TAIPEI -- China's top contract chip manufacturer Semiconductor Manufacturing International Co. said on Friday it will double its capital spending and expects revenue to grow more than 10% this year despite the coronavirus outbreak. But like other chip companies, SMIC also warned that the worst may be yet to come as disruptions from the deadly virus ripple through the supply chain.
"The effect of the virus onthe end demand is still unfolding, and we are monitoring the situation closely," co-CEO Zhao Haijun said in an earnings briefing on Friday. He added that all of the company's factories, which are mainly located in Shanghai, Beijing and Tianjin, are still running at full capacity. "We believe the impact will slowly show up in the second quarter."
Zhao said the Beijing-backed chipmaker still expects revenue to grow in the "teens" in percentage terms this year and that the virus will have only a short-term impact. The company nearly doubled its capex to $3.1 billion for 2020, from $1.6 billion last year, mainly to continue investing in advanced technologies as the nation aims to boost its self-sufficiency in the semiconductor industry -- a key battleground in the Washington-Beijing tech war. The size of its capex for this year is equal to its revenue last year.
SMIC supplies most of the top Chinese local chip developers, including Huawei Technologies, UNISOC Communications, and fingerprint-chip maker Goodix. The Chinese chip manufacturer is continuing to benefit from local companies' drive to cut dependence on foreign tech, something that grew even stronger after the U.S. put the country's biggest tech company, Huawei, on a trade blacklist.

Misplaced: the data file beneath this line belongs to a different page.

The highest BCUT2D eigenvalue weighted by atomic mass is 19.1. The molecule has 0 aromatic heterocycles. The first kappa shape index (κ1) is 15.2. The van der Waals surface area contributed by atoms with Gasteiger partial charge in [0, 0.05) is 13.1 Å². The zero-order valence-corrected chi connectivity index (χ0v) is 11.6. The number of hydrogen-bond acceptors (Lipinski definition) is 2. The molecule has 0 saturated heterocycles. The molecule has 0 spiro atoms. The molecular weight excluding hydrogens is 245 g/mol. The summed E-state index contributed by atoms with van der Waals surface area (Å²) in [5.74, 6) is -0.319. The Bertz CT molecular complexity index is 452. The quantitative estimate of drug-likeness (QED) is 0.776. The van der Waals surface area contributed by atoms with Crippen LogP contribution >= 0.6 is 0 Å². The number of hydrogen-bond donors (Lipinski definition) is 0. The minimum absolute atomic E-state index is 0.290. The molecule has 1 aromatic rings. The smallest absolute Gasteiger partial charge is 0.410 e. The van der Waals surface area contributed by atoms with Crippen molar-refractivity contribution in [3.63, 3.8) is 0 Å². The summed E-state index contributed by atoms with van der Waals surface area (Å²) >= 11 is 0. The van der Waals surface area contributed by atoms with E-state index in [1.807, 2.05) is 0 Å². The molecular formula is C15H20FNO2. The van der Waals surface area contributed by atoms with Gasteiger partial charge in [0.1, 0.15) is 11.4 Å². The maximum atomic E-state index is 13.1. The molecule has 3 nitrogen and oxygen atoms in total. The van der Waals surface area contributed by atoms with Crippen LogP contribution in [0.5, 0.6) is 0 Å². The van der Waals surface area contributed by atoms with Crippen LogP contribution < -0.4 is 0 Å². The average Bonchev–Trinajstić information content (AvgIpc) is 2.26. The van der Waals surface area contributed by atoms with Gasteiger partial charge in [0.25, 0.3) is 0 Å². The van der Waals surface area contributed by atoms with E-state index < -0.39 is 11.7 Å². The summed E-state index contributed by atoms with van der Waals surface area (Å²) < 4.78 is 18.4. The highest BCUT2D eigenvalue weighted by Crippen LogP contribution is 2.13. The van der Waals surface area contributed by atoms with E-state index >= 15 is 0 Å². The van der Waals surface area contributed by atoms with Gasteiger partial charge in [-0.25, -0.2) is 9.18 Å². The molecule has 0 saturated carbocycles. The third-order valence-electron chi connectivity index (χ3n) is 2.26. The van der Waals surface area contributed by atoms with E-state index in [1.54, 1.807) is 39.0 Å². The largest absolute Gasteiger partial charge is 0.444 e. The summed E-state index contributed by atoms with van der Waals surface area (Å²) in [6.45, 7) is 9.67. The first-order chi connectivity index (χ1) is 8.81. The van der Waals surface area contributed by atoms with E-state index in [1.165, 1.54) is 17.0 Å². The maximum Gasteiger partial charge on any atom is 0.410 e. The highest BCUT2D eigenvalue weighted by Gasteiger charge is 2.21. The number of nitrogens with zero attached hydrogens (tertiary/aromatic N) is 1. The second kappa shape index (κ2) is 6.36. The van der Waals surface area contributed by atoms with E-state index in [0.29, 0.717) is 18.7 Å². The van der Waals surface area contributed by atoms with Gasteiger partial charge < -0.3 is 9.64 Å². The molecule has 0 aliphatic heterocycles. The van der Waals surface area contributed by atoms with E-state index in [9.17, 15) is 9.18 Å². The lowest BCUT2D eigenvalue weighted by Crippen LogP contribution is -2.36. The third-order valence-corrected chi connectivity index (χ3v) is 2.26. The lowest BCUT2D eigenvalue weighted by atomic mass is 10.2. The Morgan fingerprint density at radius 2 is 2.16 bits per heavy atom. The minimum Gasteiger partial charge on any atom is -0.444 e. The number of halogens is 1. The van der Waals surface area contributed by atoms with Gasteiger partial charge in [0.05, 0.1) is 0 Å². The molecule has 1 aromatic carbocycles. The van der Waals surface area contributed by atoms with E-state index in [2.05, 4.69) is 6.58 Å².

SMIC's announcements come as Asia's biggest economy battles the coronavirus epidemic that had already killed nearly 1,400 people and infected more than 63,000 globally as of Friday.
The outbreak of the virus has also sent shock waves through the global economy. The Mobile World Congress, the world's biggest mobile technology show, was scheduled to start on Feb. 24 in Barcelona but organizers canceled the event this week after many crucial players -- including Ericsson, Nokia, AT&T, Intel, Sony and LG Electronics -- dropped out due to virus-related fears.
Counterpoint Research, meanwhile, has lowered its forecast for Chinese smartphone sales in the first quarter of this year by 20% and expects the ripple effect of the virus to drag down the global smartphone market 5% to 6% in 2020, to remain roughly flat from last year.
Most chip companies acknowledged that the virus outbreak will negatively impact their businesses, but said they are still monitoring how it will hit orders in coming months. Like SMIC, most chip suppliers service, including TSMC, the world's biggest contract chipmaker and ASE Technology Holding, the world's No.1 chip packaging and testing service provider, did not stop production in their facilities in China during the Lunar New Year break.